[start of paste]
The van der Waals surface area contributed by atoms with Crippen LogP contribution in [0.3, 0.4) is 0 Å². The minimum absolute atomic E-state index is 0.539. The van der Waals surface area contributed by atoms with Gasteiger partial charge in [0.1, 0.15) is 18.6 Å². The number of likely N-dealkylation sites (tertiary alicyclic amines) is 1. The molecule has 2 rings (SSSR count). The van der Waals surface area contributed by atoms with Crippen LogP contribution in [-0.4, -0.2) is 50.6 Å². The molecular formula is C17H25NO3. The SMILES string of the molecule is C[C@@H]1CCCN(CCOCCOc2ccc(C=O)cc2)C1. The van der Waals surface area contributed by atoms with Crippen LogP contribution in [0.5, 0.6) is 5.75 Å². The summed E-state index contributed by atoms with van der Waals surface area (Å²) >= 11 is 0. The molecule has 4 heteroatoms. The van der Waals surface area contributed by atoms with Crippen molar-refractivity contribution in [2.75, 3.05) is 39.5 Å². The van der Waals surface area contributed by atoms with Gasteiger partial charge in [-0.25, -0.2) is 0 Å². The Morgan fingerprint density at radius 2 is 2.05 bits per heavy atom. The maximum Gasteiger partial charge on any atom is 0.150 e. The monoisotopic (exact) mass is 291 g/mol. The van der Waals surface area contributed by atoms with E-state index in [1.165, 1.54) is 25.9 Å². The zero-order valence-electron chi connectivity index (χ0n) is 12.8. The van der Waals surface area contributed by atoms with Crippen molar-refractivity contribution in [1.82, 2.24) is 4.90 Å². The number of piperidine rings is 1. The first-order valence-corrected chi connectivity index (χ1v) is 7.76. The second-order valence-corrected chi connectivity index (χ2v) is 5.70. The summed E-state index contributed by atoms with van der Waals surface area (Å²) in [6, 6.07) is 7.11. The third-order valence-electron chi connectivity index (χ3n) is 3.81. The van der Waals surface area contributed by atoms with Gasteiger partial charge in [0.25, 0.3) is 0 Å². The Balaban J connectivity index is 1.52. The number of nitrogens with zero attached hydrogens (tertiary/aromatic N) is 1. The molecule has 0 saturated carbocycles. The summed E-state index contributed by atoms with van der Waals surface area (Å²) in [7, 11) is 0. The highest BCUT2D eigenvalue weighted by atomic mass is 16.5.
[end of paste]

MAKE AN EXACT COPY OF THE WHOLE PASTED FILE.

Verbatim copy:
The van der Waals surface area contributed by atoms with Crippen LogP contribution in [0.3, 0.4) is 0 Å². The minimum absolute atomic E-state index is 0.539. The van der Waals surface area contributed by atoms with Gasteiger partial charge in [0.1, 0.15) is 18.6 Å². The number of likely N-dealkylation sites (tertiary alicyclic amines) is 1. The molecule has 2 rings (SSSR count). The van der Waals surface area contributed by atoms with Crippen LogP contribution in [-0.4, -0.2) is 50.6 Å². The molecular formula is C17H25NO3. The SMILES string of the molecule is C[C@@H]1CCCN(CCOCCOc2ccc(C=O)cc2)C1. The van der Waals surface area contributed by atoms with Crippen LogP contribution in [0.5, 0.6) is 5.75 Å². The summed E-state index contributed by atoms with van der Waals surface area (Å²) >= 11 is 0. The molecule has 4 heteroatoms. The van der Waals surface area contributed by atoms with Crippen molar-refractivity contribution in [2.75, 3.05) is 39.5 Å². The van der Waals surface area contributed by atoms with Gasteiger partial charge in [-0.25, -0.2) is 0 Å². The Morgan fingerprint density at radius 2 is 2.05 bits per heavy atom. The maximum Gasteiger partial charge on any atom is 0.150 e. The monoisotopic (exact) mass is 291 g/mol. The van der Waals surface area contributed by atoms with E-state index in [1.165, 1.54) is 25.9 Å². The zero-order valence-electron chi connectivity index (χ0n) is 12.8. The van der Waals surface area contributed by atoms with Crippen molar-refractivity contribution in [1.82, 2.24) is 4.90 Å². The number of piperidine rings is 1. The first-order valence-corrected chi connectivity index (χ1v) is 7.76. The second-order valence-corrected chi connectivity index (χ2v) is 5.70. The summed E-state index contributed by atoms with van der Waals surface area (Å²) in [6, 6.07) is 7.11. The third-order valence-electron chi connectivity index (χ3n) is 3.81. The van der Waals surface area contributed by atoms with Gasteiger partial charge in [0.25, 0.3) is 0 Å². The Balaban J connectivity index is 1.52. The number of nitrogens with zero attached hydrogens (tertiary/aromatic N) is 1. The molecule has 0 saturated carbocycles. The summed E-state index contributed by atoms with van der Waals surface area (Å²) in [7, 11) is 0. The highest BCUT2D eigenvalue weighted by atomic mass is 16.5.